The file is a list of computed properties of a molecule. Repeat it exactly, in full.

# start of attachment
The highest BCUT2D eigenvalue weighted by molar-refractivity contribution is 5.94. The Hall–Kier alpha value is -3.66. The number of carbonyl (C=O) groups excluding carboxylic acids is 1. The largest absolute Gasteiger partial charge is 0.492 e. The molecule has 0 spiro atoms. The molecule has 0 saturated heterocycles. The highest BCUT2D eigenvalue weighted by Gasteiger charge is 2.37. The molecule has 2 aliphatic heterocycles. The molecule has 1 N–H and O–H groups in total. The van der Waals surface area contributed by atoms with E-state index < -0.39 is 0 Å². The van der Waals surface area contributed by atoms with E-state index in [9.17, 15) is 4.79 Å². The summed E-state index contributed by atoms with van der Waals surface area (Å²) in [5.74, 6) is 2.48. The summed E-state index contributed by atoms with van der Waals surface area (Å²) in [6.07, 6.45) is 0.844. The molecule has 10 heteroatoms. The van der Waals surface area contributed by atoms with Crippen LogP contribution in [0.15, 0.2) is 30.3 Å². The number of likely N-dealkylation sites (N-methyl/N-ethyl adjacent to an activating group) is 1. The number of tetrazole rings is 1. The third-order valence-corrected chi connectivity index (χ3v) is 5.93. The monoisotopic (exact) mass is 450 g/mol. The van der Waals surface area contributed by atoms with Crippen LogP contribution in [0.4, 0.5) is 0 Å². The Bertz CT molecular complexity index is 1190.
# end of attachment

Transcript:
The highest BCUT2D eigenvalue weighted by molar-refractivity contribution is 5.94. The Hall–Kier alpha value is -3.66. The number of carbonyl (C=O) groups excluding carboxylic acids is 1. The largest absolute Gasteiger partial charge is 0.492 e. The molecule has 0 spiro atoms. The molecule has 0 saturated heterocycles. The highest BCUT2D eigenvalue weighted by Gasteiger charge is 2.37. The molecule has 2 aliphatic heterocycles. The molecule has 1 N–H and O–H groups in total. The van der Waals surface area contributed by atoms with E-state index < -0.39 is 0 Å². The van der Waals surface area contributed by atoms with E-state index in [9.17, 15) is 4.79 Å². The summed E-state index contributed by atoms with van der Waals surface area (Å²) in [5.74, 6) is 2.48. The summed E-state index contributed by atoms with van der Waals surface area (Å²) in [6.07, 6.45) is 0.844. The molecule has 10 heteroatoms. The van der Waals surface area contributed by atoms with Crippen LogP contribution in [0.15, 0.2) is 30.3 Å². The number of likely N-dealkylation sites (N-methyl/N-ethyl adjacent to an activating group) is 1. The number of tetrazole rings is 1. The third-order valence-corrected chi connectivity index (χ3v) is 5.93. The monoisotopic (exact) mass is 450 g/mol. The van der Waals surface area contributed by atoms with Crippen LogP contribution in [0.4, 0.5) is 0 Å². The Bertz CT molecular complexity index is 1190.